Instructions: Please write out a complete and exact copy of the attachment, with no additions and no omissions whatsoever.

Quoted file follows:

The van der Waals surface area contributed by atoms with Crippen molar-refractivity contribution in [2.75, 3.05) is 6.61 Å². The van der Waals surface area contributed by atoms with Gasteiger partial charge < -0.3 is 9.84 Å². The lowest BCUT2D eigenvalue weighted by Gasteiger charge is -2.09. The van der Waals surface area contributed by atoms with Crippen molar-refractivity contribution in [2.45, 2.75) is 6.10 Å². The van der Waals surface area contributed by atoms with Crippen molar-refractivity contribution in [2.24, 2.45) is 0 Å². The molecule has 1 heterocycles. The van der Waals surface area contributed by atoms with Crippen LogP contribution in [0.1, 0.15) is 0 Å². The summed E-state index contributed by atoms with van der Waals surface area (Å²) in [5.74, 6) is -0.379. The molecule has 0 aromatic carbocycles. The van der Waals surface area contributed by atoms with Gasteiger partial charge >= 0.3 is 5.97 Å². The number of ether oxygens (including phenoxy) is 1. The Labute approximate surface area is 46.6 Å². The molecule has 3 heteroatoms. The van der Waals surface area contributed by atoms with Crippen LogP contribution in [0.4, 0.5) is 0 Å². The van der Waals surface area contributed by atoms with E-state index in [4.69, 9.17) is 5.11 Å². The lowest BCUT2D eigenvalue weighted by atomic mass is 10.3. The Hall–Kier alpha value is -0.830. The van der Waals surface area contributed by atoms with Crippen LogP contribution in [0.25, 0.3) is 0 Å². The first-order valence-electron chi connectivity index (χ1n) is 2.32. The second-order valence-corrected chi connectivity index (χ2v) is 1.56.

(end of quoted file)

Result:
The van der Waals surface area contributed by atoms with Crippen molar-refractivity contribution in [2.75, 3.05) is 6.61 Å². The van der Waals surface area contributed by atoms with Gasteiger partial charge < -0.3 is 9.84 Å². The lowest BCUT2D eigenvalue weighted by Gasteiger charge is -2.09. The van der Waals surface area contributed by atoms with Crippen molar-refractivity contribution in [2.45, 2.75) is 6.10 Å². The van der Waals surface area contributed by atoms with Crippen molar-refractivity contribution in [2.24, 2.45) is 0 Å². The molecule has 1 heterocycles. The van der Waals surface area contributed by atoms with Crippen LogP contribution in [0.1, 0.15) is 0 Å². The summed E-state index contributed by atoms with van der Waals surface area (Å²) in [5.74, 6) is -0.379. The molecule has 0 aromatic carbocycles. The van der Waals surface area contributed by atoms with Gasteiger partial charge >= 0.3 is 5.97 Å². The number of ether oxygens (including phenoxy) is 1. The Labute approximate surface area is 46.6 Å². The molecule has 3 heteroatoms. The van der Waals surface area contributed by atoms with Crippen LogP contribution in [0.4, 0.5) is 0 Å². The van der Waals surface area contributed by atoms with E-state index in [4.69, 9.17) is 5.11 Å². The lowest BCUT2D eigenvalue weighted by atomic mass is 10.3. The Hall–Kier alpha value is -0.830. The van der Waals surface area contributed by atoms with Crippen LogP contribution in [0.25, 0.3) is 0 Å². The first-order valence-electron chi connectivity index (χ1n) is 2.32. The second-order valence-corrected chi connectivity index (χ2v) is 1.56.